Advance Review: ‘Bingo Love’ Is All The Love You Need This Valentine’s Day

by Rachel Bellwoar

“The world is finally ready for our type of love,” Mari tells Hazel, and the same is true of Bingo Love, a sweeping romance that puts gay love center stage the way straight love’s been celebrated for years.

Picked up by Image Comics, following a successful Kickstarter campaign, Bingo Love is a 90-page graphic novel about soul mates, Mari and Hazel. Traversing their lives from 1963 to 2038 (we even see writer, Tee Franklin, propose some future technology), Bingo Love singles out their relationship as its primary focus, while leaving other aspects of their lives to be less fleshed out.

It’s a smart decision, but one that couldn’t have been easy to stick to – with characters this indelible, you want to know everything you can – but by staying disciplined, Franklin uses her page count to the fullest. That being said, if somewhere down the line a monthly comic were to arise from this title, with the same creative team filling in the years and characters, that would be amazing, too.

Where so many Romcoms create drama from communication problems, Mari and Hazel talk all the time. It takes a while before they act on their feelings (and because Bingo Love is written from Hazel’s point of view, you empathize with her fear that she’ll jeopardize their friendship) but once they do, they never put themselves in a position where they have to question the other person’s feelings again. The obstacles preventing them from being together are societal, not personal, with their families creating ultimatums against their love. When they’re discovered, they don’t pull away from each other but hold on tighter, and the absence of regret or bitterness when Hazel looks back is hugely affirming to read.

Bringing the ache to this romance are the combined powers of artist, Jenn St-Onge, and colorist, Joy San. This is a book where every kiss gets a verbal, “Whew,” where the rising pink backdrop is enough to make a person woozy, and the intensity’s the same every time. Unicorns and doves are needed to suggest the potency of Mari and Hazel’s love, and the warmth in Hazel’s eyes could heat up a room. This is pure, unshielded affection, with faces being cradled and rose pedals floating around. No one looking at them could confuse what they feel for each other.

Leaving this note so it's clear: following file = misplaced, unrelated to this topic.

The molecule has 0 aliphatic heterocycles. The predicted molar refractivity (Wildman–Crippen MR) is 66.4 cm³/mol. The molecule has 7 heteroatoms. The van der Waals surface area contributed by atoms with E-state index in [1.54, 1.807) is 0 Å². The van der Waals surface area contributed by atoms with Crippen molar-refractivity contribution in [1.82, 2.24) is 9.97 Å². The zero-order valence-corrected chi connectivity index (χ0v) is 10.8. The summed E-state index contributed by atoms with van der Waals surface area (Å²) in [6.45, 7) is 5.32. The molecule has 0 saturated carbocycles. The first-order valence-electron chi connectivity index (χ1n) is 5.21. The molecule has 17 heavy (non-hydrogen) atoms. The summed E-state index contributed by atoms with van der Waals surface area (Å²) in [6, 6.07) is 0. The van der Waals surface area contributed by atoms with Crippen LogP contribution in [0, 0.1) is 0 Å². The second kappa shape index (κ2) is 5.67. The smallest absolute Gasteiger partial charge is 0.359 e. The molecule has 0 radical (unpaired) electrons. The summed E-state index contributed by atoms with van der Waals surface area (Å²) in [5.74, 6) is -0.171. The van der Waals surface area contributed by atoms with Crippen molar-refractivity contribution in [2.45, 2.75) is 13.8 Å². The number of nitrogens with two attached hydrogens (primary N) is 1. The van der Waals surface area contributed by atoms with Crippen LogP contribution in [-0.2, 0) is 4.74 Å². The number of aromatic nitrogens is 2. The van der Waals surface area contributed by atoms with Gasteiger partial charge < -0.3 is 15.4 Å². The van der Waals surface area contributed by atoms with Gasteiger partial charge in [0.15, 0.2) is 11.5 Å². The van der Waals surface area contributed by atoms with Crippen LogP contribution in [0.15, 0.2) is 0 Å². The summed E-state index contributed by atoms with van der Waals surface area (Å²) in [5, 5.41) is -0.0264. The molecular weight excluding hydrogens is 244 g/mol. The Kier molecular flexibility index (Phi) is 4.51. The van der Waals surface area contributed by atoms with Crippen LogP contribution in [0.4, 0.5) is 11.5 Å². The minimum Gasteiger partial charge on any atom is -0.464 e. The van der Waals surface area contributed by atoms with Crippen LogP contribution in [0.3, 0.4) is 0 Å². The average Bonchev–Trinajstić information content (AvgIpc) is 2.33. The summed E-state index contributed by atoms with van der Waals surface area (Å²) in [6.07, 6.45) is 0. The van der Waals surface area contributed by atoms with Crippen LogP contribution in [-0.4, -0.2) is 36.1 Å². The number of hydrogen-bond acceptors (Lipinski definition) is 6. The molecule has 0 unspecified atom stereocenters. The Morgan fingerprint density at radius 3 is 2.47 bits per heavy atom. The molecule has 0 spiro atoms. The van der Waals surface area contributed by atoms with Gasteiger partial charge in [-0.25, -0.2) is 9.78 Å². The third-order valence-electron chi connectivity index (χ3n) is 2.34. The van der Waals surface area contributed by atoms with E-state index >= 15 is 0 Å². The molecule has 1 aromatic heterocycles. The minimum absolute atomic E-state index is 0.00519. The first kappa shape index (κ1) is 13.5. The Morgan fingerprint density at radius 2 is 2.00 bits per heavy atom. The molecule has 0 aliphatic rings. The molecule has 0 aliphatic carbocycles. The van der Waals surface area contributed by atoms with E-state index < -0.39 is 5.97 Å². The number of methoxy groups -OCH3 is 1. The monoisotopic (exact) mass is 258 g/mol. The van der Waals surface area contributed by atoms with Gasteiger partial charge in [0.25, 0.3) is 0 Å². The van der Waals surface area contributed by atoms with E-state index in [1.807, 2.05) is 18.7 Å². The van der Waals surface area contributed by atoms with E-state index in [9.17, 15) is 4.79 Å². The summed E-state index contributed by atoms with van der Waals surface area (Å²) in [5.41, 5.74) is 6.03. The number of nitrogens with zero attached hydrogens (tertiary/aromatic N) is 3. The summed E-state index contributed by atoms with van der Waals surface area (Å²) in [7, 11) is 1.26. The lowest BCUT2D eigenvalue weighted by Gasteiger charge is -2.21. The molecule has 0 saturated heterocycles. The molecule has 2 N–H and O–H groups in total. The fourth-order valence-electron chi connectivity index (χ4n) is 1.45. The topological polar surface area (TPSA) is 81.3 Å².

St-Onge and San design clothing that flatters and empowers the female form. From the period fashions and hairstyles, to churchgoers attending bingo in their Sunday best, Bingo Love dresses women of every age, skin tone, and body type. Along with a monthly comic, the world urgently needs a Bingo Love clothing line.

Cardinal Rae’s letters provide powerful, visual constants in a cyclical narrative. Bingo-inspired dialogue bubbles, outlined in red, turn conversations public, for everyone to hear, while the ugliness of the world can be found in yellow starbursts with blue type.

It’s instructive during these arguments to see how Hazel handles herself, for the respect she shows others is equal to the respect she shows herself. While open to hashing things out, these disagreements won’t be one-sided. Until her challengers are up for having a conversation, Hazel stands her ground, in a way that makes her a role model to women, young and old.

There’s truly only one thing I wasn’t crazy about, and it has nothing to do with the graphic novel, but the decision to advertise two upcoming digital releases in the story as editor’s notes. It’s a sales gimmick that feels out of place when you’re reading, and the way it’s done, too, feels like information’s being held hostage, when that’s not really the case. These shorts are of absolute interest to readers, and their existence is fantastic news, but they should have been promoted at the end of the book, instead of mid-story.

That incredibly small, barely related gripe aside, I have to share this story about my reaction to the ending, because when I first finished Bingo Love I thought something didn’t add up, and that was going to be my one, small gripe for this review. Then the truth dawned on me, like a thunderbolt from the sky, and it’s been this second chance to love Bingo Love even more than I thought possible.

There’s a real need for gay love stories told with this much positivity and light. Don’t let your Valentine’s Day go by without this graphic novel. It will bowl you over faster than Cupid’s arrow.

Bingo Love goes on sale Valentine’s Day, February 14th, 2018.